Steven Chandler is a member of the 122d Air National Guard unit in the Vehicle Maintenance Flight and has served since 1976. He volunteered for a 6-month deployment and just arrived in Afghanistan earlier this month. He and his wife and children live near Ossian. Steve is a Scoutmaster for Boy Scout Troop #300.
I hope my note finds each of you in good spirits. It’s Wednesday (17 Nov) morning and a brisk walk through the camp this morning with temps in the high 20’s. The days here have been in the low 50s and my anxiety has calmed now that my boots are on the ground. I’ve been at my duty location just over 2 weeks and settled in as well as one can in this environment. This is a joint operation like most locations in Afghanistan. I share my sleeping quarters with about 12 other guys from the Navy, Army, Marines, and even an officer from the Italian forces. It is truly amazing to witness the international involvement within this country work together to defeat the insurgency threat. Protecting the Afghan people is the mission and they deserve and need our support. The camp is near the capitol city of Kabul which has roughly 5 million people. We are just over 6000 foot elevation and surrounded by mountains. Although I love the state of Indiana, I enjoy the view here, the rugged landscape, and respect their culture and strong traditions. The air quality is very poor here due to the pollution and local Afghans burning of wood and plastics for heat/cooking.
I have gotten used to carrying the weapons everywhere even though it’s not part of my daily job back home. The combat skills training at Fort McCoy has instilled the confidence and I’m packing a 9mm Beretta and GUU-5P (M-16) which is the military version of the AR-15, so when opening day of deer hunting back home hit the calendar I warned everyone that I had an itchy finger. Not much wildlife around here to shoot except a few pigeons and maybe a few stray cats, but since I’m well fed that won’t happen (ha, ha). I was blessed to get a nice doe with my bow during the 2 weeks I was home after training.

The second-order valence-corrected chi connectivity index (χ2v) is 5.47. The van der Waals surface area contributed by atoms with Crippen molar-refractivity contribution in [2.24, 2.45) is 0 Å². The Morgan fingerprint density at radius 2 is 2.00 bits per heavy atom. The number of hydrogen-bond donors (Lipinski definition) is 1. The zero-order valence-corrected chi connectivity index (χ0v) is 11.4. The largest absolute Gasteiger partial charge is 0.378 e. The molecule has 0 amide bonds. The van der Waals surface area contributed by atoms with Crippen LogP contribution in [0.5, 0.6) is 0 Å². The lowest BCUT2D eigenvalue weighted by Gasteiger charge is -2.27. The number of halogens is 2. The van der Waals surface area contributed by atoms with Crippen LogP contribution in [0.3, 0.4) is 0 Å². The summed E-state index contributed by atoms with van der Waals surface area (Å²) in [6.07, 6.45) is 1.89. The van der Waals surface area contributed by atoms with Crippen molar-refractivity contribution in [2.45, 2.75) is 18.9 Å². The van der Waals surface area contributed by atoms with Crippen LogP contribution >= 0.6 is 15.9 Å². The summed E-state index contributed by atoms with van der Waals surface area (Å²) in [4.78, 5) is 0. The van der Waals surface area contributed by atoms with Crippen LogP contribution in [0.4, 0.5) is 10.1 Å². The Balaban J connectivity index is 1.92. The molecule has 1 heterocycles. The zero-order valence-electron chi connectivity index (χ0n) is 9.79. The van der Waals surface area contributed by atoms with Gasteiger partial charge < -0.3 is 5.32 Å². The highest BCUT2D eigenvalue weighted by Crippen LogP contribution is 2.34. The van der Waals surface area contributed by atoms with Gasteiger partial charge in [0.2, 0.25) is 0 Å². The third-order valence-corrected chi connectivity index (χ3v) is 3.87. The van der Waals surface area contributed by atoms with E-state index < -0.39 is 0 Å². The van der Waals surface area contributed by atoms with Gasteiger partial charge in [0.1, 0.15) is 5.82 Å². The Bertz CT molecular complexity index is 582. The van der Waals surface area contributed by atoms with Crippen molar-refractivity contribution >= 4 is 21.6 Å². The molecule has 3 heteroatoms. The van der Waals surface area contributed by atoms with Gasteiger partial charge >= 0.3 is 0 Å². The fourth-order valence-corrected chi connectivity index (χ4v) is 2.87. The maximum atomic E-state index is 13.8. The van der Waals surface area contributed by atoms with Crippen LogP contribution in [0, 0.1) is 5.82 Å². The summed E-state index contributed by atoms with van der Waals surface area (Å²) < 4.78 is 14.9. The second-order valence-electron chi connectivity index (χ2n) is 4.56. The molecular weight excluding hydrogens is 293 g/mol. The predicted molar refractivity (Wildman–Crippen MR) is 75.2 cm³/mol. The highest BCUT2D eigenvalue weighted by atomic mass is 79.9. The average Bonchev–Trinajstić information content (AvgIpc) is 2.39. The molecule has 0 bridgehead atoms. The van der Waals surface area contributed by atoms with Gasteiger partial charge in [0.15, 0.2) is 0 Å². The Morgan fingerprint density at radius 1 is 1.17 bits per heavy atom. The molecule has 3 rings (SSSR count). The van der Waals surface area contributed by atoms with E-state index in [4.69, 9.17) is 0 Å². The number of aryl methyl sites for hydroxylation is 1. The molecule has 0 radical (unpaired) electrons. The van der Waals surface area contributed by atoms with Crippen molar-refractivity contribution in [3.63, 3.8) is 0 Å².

My duty position is over the Vehicle Maintenance for the Afghan National Army and Afghan National Police equipment. We are also mentoring them so that we can transition the operation over to them in the near future. I’ve made a few trips to the Afghan maintenance shops which are currently managed by civilian contractors and mostly local Afghans performing the repairs. Driving in the local area requires you to be very defensive and constantly alert, the streets are congested with donkey carts, bicycles, and taxi cabs. The Ministry of Education has closed all schools for 3 weeks due to H1N1 flu, so many children are in the streets as well.
There is a lot of poverty here as I’m sure you are aware. A short trip through town really opens your eyes to how great and wonderful America is. I have a translator in my area who lives locally, he has shared with me what the country was like when the Taliban was in power and how much better his family’s life is due the international efforts. The unit I’m assigned to have a community outreach program that delivers food and blankets to the displaced and needy families. The folks back home should be proud of the “volunteers” that go out into the local villages to perform “corporal works of mercy”. Well, I’ve rambled enough for now so I’ll close. Thanks for your thoughts and prayers on my behalf, I’ll stay in touch as time allows.
Steven R. Chandler, CMSgt
CJ4 Maintenance NCOIC
Combined Security Transition Command-Afghanistan
“People sleep peaceably in their beds at night only because rough men stand ready to do violence on their behalf.” – George Orwell